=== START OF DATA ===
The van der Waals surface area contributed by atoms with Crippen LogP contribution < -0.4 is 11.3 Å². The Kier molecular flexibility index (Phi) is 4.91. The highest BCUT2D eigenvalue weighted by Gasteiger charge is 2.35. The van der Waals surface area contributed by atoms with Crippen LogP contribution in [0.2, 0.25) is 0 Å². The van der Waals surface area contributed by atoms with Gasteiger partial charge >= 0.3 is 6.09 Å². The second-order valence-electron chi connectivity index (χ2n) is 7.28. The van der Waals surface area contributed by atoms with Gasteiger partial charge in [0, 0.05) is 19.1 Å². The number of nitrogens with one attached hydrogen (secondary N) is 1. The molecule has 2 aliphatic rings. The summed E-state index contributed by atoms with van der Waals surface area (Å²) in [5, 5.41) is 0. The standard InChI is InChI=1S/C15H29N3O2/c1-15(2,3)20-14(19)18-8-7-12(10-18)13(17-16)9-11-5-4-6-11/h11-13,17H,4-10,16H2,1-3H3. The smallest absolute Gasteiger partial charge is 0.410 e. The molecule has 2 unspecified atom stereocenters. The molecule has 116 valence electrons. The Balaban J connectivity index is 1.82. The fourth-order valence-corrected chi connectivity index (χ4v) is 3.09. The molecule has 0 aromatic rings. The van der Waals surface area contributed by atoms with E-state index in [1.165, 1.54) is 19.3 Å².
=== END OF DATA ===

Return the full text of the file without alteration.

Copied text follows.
The van der Waals surface area contributed by atoms with Crippen LogP contribution < -0.4 is 11.3 Å². The Kier molecular flexibility index (Phi) is 4.91. The highest BCUT2D eigenvalue weighted by Gasteiger charge is 2.35. The van der Waals surface area contributed by atoms with Crippen LogP contribution in [0.2, 0.25) is 0 Å². The van der Waals surface area contributed by atoms with Gasteiger partial charge >= 0.3 is 6.09 Å². The second-order valence-electron chi connectivity index (χ2n) is 7.28. The van der Waals surface area contributed by atoms with Gasteiger partial charge in [0, 0.05) is 19.1 Å². The number of nitrogens with one attached hydrogen (secondary N) is 1. The molecule has 2 aliphatic rings. The summed E-state index contributed by atoms with van der Waals surface area (Å²) in [5, 5.41) is 0. The standard InChI is InChI=1S/C15H29N3O2/c1-15(2,3)20-14(19)18-8-7-12(10-18)13(17-16)9-11-5-4-6-11/h11-13,17H,4-10,16H2,1-3H3. The smallest absolute Gasteiger partial charge is 0.410 e. The molecule has 2 unspecified atom stereocenters. The molecule has 116 valence electrons. The Balaban J connectivity index is 1.82. The fourth-order valence-corrected chi connectivity index (χ4v) is 3.09. The molecule has 0 aromatic rings. The van der Waals surface area contributed by atoms with E-state index in [1.165, 1.54) is 19.3 Å².